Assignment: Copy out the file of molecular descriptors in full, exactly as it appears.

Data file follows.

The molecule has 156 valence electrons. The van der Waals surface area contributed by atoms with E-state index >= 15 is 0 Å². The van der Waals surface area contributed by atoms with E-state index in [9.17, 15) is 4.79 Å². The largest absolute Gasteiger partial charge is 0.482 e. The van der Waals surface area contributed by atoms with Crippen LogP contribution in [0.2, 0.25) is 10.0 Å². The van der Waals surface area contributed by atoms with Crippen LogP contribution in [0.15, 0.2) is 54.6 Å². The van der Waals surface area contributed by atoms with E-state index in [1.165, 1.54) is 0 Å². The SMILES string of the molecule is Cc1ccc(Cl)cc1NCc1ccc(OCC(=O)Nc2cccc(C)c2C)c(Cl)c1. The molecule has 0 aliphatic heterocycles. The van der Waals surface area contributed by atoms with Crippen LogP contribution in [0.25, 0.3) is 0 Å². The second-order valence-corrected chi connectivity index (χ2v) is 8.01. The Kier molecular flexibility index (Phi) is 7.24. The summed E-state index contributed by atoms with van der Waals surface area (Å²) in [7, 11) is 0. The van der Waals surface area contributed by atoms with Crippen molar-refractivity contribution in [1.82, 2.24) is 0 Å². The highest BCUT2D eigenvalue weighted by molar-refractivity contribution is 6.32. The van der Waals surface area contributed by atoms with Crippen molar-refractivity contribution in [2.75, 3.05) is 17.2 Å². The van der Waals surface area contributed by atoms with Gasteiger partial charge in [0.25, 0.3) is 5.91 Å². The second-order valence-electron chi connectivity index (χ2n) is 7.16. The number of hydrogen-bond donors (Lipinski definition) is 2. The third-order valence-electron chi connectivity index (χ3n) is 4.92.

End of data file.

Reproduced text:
The molecule has 156 valence electrons. The van der Waals surface area contributed by atoms with E-state index >= 15 is 0 Å². The van der Waals surface area contributed by atoms with E-state index in [9.17, 15) is 4.79 Å². The largest absolute Gasteiger partial charge is 0.482 e. The van der Waals surface area contributed by atoms with Crippen LogP contribution in [0.2, 0.25) is 10.0 Å². The van der Waals surface area contributed by atoms with Crippen LogP contribution in [0.15, 0.2) is 54.6 Å². The van der Waals surface area contributed by atoms with E-state index in [1.165, 1.54) is 0 Å². The SMILES string of the molecule is Cc1ccc(Cl)cc1NCc1ccc(OCC(=O)Nc2cccc(C)c2C)c(Cl)c1. The molecule has 0 aliphatic heterocycles. The van der Waals surface area contributed by atoms with Crippen LogP contribution in [0.25, 0.3) is 0 Å². The second-order valence-corrected chi connectivity index (χ2v) is 8.01. The Kier molecular flexibility index (Phi) is 7.24. The summed E-state index contributed by atoms with van der Waals surface area (Å²) in [7, 11) is 0. The van der Waals surface area contributed by atoms with Crippen molar-refractivity contribution in [1.82, 2.24) is 0 Å². The highest BCUT2D eigenvalue weighted by molar-refractivity contribution is 6.32. The van der Waals surface area contributed by atoms with Crippen molar-refractivity contribution in [2.75, 3.05) is 17.2 Å². The van der Waals surface area contributed by atoms with Gasteiger partial charge in [0.25, 0.3) is 5.91 Å². The second-order valence-electron chi connectivity index (χ2n) is 7.16. The number of hydrogen-bond donors (Lipinski definition) is 2. The third-order valence-electron chi connectivity index (χ3n) is 4.92.